Shame

 

There is an instinct in humans to always find someone or something to blame when things don’t go our away. There is nothing wrong with identifying what went wrong and the causes of it and sometimes even blame is justified.

But oftentimes we go beyond blaming—we shame. We humiliate, intentionally and unintentionally.

And the saddest part of it all is that we pile on shame onto people who already have self-inflicted senses of humiliation on them.

Do we really believe when we tell someone how horrible something is and that they should feel sorry for having done that thing that they don’t already feel horrible and sorry and ashamed about it?

Chances are that most, not all, of us realize and regret and feel ashamed about things we have done the moment we have done them. The reason I can say this with such confidence is that study after study and anecdote after anecdote prove that we are our own harshest critics.

No one is immune to having a sense of shame about any given action they perform throughout the day, no matter the amount of success they have achieved.

But, I’ll take it even one step further—no one is immune to a sense of shame about something they have done whether that thing is good or bad. That’s right, we can be ashamed of both good and bad actions we take.

How can this be you ask? Well, it’s because we live in a world where we are constantly indoctrinated with conflicting ideas and values. On the right hand we see an ad telling us to indulge our desires with clothes, vacations, houses, romantic partners and other things. On the left hand, we are told that wanting and getting all these things is greedy, lustful, and sinful.

Usually one of these—usually whichever one we have greater exposure to—will dominate our thoughts when making decisions. But even then it is no guarantee of whether we will feel shame or not about what we end up doing.

The goal here is to become aware of what is happening. Oftentimes, we take a course of action and end up feeling “off” about it.

The first step to dealing with this is to define what that “off” feeling is by name—shame. Then second, we need to identify the conflicting viewpoints within us that are giving rise to that sense of shame.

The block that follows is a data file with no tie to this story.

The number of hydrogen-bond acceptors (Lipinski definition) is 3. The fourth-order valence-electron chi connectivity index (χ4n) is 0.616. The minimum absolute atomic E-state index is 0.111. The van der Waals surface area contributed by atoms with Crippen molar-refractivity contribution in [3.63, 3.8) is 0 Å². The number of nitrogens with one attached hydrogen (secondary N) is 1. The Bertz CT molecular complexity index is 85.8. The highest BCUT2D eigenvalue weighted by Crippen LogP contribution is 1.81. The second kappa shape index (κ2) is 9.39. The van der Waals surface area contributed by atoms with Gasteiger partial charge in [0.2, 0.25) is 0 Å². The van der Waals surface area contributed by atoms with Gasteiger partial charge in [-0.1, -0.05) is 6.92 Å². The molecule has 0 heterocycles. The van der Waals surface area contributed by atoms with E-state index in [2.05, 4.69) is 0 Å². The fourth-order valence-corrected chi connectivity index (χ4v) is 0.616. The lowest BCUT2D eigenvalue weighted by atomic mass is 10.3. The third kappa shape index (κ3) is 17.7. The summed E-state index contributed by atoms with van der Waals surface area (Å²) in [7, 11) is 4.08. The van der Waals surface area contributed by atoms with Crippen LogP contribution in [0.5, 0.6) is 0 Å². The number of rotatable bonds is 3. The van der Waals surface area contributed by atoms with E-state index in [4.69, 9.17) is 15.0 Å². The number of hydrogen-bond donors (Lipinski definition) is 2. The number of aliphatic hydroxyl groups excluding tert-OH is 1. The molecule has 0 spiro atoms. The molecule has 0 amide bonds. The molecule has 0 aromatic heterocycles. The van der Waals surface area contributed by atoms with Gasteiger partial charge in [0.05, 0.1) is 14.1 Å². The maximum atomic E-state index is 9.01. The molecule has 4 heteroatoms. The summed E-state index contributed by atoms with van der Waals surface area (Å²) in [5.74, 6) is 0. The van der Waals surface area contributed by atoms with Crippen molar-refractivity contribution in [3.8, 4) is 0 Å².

Do not underestimate the power of this 2-step process. When you name a problem and identify its cause, its grip over you begins to diminish just by virtue of acknowledging what is going on.

Skeptical? Give it a try next time you feel ashamed of something. Identify what it is you are feeling—shame—and why—the conflicting beliefs/values you hold. Do this every time you have a “shameful” experience.

Now, before we wrap it up—I do want to touch on something very important. When we see others, especially close friends and family, engaging in something we disapprove of or engaged in some self-destructive activities there is a very easy tendency to try to shame them into stopping that particular behavior.

I would like you to listen to this and to listen to it very carefully: there is no faster way to push away a person you care about than to make them feel ashamed.

Remember what we learned earlier: chances are they already feel ashamed about what it is they have or are doing. And if they are not already feeling this way or maybe even feeling the opposite, then shaming them won’t change their mind.

The better way is to approach them from the perspective of a friend curious to better understand what is going on. And remember always the golden rule: treat them the way you would want to be treated if roles were reversed.

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